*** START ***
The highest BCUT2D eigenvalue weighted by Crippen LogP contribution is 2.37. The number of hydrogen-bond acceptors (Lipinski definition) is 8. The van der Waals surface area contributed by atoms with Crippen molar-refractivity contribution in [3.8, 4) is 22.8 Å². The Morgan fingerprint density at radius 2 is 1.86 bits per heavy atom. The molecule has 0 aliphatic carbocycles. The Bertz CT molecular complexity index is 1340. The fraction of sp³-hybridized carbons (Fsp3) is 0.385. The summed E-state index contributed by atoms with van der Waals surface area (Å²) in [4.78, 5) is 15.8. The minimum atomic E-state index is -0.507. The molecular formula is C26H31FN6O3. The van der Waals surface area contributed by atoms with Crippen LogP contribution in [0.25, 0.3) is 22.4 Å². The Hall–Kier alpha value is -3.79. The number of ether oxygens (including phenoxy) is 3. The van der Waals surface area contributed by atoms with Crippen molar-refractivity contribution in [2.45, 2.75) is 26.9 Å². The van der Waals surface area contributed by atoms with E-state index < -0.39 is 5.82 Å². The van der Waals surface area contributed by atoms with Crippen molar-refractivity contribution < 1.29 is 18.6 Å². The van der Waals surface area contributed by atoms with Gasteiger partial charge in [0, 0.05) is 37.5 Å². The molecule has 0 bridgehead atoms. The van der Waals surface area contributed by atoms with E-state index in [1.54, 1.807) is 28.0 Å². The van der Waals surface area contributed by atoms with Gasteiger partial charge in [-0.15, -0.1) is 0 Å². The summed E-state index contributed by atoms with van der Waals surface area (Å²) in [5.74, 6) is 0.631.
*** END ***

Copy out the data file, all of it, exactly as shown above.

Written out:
The highest BCUT2D eigenvalue weighted by Crippen LogP contribution is 2.37. The number of hydrogen-bond acceptors (Lipinski definition) is 8. The van der Waals surface area contributed by atoms with Crippen molar-refractivity contribution in [3.8, 4) is 22.8 Å². The Morgan fingerprint density at radius 2 is 1.86 bits per heavy atom. The molecule has 0 aliphatic carbocycles. The Bertz CT molecular complexity index is 1340. The fraction of sp³-hybridized carbons (Fsp3) is 0.385. The summed E-state index contributed by atoms with van der Waals surface area (Å²) in [4.78, 5) is 15.8. The minimum atomic E-state index is -0.507. The molecular formula is C26H31FN6O3. The van der Waals surface area contributed by atoms with Crippen LogP contribution in [0.25, 0.3) is 22.4 Å². The Hall–Kier alpha value is -3.79. The number of ether oxygens (including phenoxy) is 3. The van der Waals surface area contributed by atoms with Crippen molar-refractivity contribution in [2.45, 2.75) is 26.9 Å². The van der Waals surface area contributed by atoms with E-state index < -0.39 is 5.82 Å². The van der Waals surface area contributed by atoms with Crippen molar-refractivity contribution < 1.29 is 18.6 Å². The van der Waals surface area contributed by atoms with Gasteiger partial charge in [0, 0.05) is 37.5 Å². The molecule has 0 bridgehead atoms. The van der Waals surface area contributed by atoms with E-state index in [1.54, 1.807) is 28.0 Å². The van der Waals surface area contributed by atoms with Gasteiger partial charge in [-0.15, -0.1) is 0 Å². The summed E-state index contributed by atoms with van der Waals surface area (Å²) in [5.74, 6) is 0.631.